For example, a charity may have been relying on hundreds of runners in the London Marathon, which of course has not gone ahead. “That’s a lot of money not coming in; they have demand from people that’s even greater than before.”
Supporting the most vulnerable
The first £20m has gone to the National Emergencies Trust, which was set up in the wake of the Grenfell Tower disaster, to support those directly affected by disaster.
This organisation works very quickly to deliver money where it is needed most, and it is this ethos that Ms Braun says the governance committee wants to continue.
The focus is on: “Very small, grassroots charities, working on the front line, supporting the most vulnerable people, particularly families living in poverty and isolation, and charities that work on mental health.”
The idea originated from the ABI board, which decided it wanted to do something collectively in addition to what the brands were doing individually; but also by working collectively the big corporate names were able to offer an instant network of donors, which would take a long time for a charity to develop.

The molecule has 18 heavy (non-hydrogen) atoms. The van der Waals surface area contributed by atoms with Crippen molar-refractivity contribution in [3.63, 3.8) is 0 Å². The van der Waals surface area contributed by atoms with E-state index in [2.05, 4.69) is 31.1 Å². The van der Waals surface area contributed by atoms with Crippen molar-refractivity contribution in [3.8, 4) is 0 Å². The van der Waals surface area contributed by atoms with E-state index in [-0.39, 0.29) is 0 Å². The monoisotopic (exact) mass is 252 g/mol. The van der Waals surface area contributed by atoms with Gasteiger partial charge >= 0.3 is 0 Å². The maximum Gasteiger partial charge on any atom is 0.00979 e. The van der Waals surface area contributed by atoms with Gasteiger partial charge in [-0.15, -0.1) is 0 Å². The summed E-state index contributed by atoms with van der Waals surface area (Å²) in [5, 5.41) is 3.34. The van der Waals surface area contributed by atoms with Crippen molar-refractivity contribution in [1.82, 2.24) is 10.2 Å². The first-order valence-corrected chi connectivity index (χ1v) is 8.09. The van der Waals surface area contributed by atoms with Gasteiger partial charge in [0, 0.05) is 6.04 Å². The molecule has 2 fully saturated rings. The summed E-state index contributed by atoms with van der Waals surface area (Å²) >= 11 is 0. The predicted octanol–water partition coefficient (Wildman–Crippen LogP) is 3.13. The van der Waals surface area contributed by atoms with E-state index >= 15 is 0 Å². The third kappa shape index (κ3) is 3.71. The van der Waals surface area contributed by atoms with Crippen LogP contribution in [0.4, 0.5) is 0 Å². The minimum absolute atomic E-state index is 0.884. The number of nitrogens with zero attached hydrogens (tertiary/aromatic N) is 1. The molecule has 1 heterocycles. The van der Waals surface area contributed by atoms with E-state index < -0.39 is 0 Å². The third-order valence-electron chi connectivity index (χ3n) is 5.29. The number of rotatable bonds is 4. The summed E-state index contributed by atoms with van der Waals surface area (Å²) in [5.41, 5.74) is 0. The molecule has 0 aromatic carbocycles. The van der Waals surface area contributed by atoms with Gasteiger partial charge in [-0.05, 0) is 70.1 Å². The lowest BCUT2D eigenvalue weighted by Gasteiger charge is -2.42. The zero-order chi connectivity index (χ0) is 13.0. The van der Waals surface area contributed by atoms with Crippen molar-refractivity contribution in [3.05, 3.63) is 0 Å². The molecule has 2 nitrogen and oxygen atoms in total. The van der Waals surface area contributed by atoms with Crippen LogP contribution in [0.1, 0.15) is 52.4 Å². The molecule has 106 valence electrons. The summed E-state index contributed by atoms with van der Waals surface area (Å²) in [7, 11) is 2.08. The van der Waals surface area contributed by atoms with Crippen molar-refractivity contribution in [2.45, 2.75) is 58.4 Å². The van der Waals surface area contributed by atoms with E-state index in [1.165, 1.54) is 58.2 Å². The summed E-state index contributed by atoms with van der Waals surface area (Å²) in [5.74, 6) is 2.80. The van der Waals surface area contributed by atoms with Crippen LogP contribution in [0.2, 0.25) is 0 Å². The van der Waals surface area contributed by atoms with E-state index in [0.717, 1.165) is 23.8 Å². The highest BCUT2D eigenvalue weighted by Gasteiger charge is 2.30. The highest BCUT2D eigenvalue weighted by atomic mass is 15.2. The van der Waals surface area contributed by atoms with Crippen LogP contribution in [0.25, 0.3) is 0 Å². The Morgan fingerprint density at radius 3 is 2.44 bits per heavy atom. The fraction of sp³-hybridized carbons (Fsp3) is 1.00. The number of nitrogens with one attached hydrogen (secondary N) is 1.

She says: “We didn’t want to do this under the banner of the ABI; this is something that transcends the ABI brand as it allows other trade bodies and their members to come on board, and I hope others follow.
“We have a network where we can reach a lot of organisations, where if you were an individual charity, doing it individually, it’s much harder to build up that network of contacts.
“In the day-to-day work, we need to be mindful of competition law and do things where competitors can work together. But this is so much bigger than any competitive rivalry that we might have between companies in the same sector.”
Obviously this has all been done while everyone is social distancing and working from home. How has she found the video conferencing aspect?
“It’s quite good for making decisions; so far I would say ever since working from home, for the running of the committee, the decision-making doesn’t suffer.”
And one of the advantages of video conferencing is that it is far easier for people to join in who would normally find getting to London – where the ABI is based – a challenge.
She is appealing to everyone in financial services to help, and while most are dealing with the immediate impact of the crisis, Ms Braun says the group is looking at how they can help longer term.
She says: “We’re looking at what we do next, and how do we create a benefit over time, because we know this crisis is not finished and we know the furloughing is going to end. It’s important to watch how this crisis unfolds.”